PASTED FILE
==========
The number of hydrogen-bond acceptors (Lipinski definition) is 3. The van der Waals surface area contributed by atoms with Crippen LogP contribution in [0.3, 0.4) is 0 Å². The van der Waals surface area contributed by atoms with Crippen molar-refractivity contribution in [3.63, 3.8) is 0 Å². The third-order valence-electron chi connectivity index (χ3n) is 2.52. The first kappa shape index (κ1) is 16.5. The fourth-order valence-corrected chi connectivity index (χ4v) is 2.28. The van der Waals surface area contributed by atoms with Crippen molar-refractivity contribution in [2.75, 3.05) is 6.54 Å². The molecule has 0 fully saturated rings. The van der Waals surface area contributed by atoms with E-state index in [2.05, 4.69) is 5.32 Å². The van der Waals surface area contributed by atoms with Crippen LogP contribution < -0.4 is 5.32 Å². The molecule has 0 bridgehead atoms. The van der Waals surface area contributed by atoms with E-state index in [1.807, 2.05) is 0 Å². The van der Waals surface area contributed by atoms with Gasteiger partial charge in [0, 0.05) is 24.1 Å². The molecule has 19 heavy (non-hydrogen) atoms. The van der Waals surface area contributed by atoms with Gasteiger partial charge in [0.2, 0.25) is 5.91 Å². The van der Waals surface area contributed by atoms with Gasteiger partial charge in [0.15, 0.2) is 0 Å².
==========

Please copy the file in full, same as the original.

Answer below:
The number of hydrogen-bond acceptors (Lipinski definition) is 3. The van der Waals surface area contributed by atoms with Crippen LogP contribution in [0.3, 0.4) is 0 Å². The van der Waals surface area contributed by atoms with Crippen molar-refractivity contribution in [3.63, 3.8) is 0 Å². The third-order valence-electron chi connectivity index (χ3n) is 2.52. The first kappa shape index (κ1) is 16.5. The fourth-order valence-corrected chi connectivity index (χ4v) is 2.28. The van der Waals surface area contributed by atoms with Crippen molar-refractivity contribution in [2.75, 3.05) is 6.54 Å². The molecule has 0 fully saturated rings. The van der Waals surface area contributed by atoms with E-state index in [2.05, 4.69) is 5.32 Å². The van der Waals surface area contributed by atoms with Crippen LogP contribution < -0.4 is 5.32 Å². The molecule has 0 bridgehead atoms. The van der Waals surface area contributed by atoms with E-state index in [1.807, 2.05) is 0 Å². The van der Waals surface area contributed by atoms with Gasteiger partial charge in [0, 0.05) is 24.1 Å². The molecule has 19 heavy (non-hydrogen) atoms. The van der Waals surface area contributed by atoms with Gasteiger partial charge in [0.2, 0.25) is 5.91 Å². The van der Waals surface area contributed by atoms with Gasteiger partial charge in [0.15, 0.2) is 0 Å².